The social networks have a great influence on most internet users' online behaviour. Selfies, foodporn, shitstorm and other online trends have a determining and opinion building effect. The high number of social networks (Facebook, Twitter, Instagram, Google+, Pinterest, Yelp etc.) is complemented by a similarly high number of media platforms like Youtube and Flickr, which allow – in line with the publication of works protected by copyright – also the free exchange of views among the users.
Like generally in the internet the user does not move in a law-free space, when acting in a social network. The applicable law covers this way also the social networks. Kinds of conducts which are penalised in the “offline world” are similarly penalised on the internet. The social networks promote the feeling of unboundednes and contribute in a determining manner, via the simple dissemination of information (let’s think on the social share functions on websites), to that infringements would be made accessible quickly for a wide public.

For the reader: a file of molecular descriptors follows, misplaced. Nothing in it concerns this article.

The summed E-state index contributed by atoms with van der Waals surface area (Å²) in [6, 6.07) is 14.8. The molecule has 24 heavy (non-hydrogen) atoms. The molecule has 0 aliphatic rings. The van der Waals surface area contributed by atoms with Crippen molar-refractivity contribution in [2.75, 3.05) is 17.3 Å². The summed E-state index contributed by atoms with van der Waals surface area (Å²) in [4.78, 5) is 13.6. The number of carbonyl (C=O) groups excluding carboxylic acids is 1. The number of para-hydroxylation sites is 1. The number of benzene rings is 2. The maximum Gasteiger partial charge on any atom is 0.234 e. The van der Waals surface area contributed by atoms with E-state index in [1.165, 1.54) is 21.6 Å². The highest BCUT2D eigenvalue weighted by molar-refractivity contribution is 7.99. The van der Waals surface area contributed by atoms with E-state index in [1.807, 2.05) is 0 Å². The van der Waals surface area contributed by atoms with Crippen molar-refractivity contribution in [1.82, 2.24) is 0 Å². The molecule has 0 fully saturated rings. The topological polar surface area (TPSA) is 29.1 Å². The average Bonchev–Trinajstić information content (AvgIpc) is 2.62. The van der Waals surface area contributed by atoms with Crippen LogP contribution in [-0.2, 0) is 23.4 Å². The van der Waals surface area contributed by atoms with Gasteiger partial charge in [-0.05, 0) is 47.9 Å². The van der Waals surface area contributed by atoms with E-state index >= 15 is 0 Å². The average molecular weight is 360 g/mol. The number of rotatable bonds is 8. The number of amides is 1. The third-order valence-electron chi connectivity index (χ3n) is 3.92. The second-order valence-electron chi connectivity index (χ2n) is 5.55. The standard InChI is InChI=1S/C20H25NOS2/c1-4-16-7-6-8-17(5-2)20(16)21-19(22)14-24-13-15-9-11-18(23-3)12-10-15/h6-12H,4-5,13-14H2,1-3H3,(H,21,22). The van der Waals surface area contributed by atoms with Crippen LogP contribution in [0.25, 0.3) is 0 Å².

These kinds of conduct may involve civil law and penal law consequences. In addition to a claim directed to injunction the damaged party may be entitled under certain circumstances to indemnity.
The person concerned can't just in the event of infringements in social networks secure the means of evidence via quick action (screen print, file download etc.), but he or she may often be also able to prevent the broad dissemination of contents. Thus the person concerned should not wait too long before entering the way to the attorney at law.